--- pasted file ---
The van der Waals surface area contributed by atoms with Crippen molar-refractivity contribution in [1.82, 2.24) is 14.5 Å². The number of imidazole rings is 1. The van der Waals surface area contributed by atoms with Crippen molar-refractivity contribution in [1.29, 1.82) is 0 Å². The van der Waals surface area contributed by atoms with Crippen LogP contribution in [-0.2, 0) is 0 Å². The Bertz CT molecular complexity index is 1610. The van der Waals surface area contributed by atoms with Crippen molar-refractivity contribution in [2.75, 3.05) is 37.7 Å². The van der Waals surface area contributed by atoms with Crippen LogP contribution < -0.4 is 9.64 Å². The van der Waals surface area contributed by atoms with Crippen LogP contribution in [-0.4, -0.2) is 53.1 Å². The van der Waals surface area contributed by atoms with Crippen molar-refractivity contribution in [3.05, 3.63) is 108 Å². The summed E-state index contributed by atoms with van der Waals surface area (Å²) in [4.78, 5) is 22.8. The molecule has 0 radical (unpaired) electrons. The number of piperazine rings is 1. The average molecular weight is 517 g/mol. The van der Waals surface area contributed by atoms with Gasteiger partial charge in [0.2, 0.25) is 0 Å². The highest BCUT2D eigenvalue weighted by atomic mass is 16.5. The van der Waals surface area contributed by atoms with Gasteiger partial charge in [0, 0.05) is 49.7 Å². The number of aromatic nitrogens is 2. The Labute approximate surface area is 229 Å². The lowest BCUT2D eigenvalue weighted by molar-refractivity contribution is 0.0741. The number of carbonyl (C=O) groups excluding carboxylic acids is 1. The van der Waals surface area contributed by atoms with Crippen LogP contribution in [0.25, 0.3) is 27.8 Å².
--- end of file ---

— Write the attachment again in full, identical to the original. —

The van der Waals surface area contributed by atoms with Crippen molar-refractivity contribution in [1.82, 2.24) is 14.5 Å². The number of imidazole rings is 1. The van der Waals surface area contributed by atoms with Crippen molar-refractivity contribution in [1.29, 1.82) is 0 Å². The van der Waals surface area contributed by atoms with Crippen LogP contribution in [-0.2, 0) is 0 Å². The Bertz CT molecular complexity index is 1610. The van der Waals surface area contributed by atoms with Crippen molar-refractivity contribution in [2.75, 3.05) is 37.7 Å². The van der Waals surface area contributed by atoms with Crippen LogP contribution < -0.4 is 9.64 Å². The van der Waals surface area contributed by atoms with Crippen LogP contribution in [-0.4, -0.2) is 53.1 Å². The van der Waals surface area contributed by atoms with Crippen molar-refractivity contribution in [3.05, 3.63) is 108 Å². The summed E-state index contributed by atoms with van der Waals surface area (Å²) in [4.78, 5) is 22.8. The molecule has 0 radical (unpaired) electrons. The number of piperazine rings is 1. The average molecular weight is 517 g/mol. The van der Waals surface area contributed by atoms with Gasteiger partial charge in [0.2, 0.25) is 0 Å². The highest BCUT2D eigenvalue weighted by atomic mass is 16.5. The van der Waals surface area contributed by atoms with Gasteiger partial charge in [0, 0.05) is 49.7 Å². The number of aromatic nitrogens is 2. The Labute approximate surface area is 229 Å². The lowest BCUT2D eigenvalue weighted by molar-refractivity contribution is 0.0741. The number of carbonyl (C=O) groups excluding carboxylic acids is 1. The van der Waals surface area contributed by atoms with Crippen LogP contribution in [0.25, 0.3) is 27.8 Å².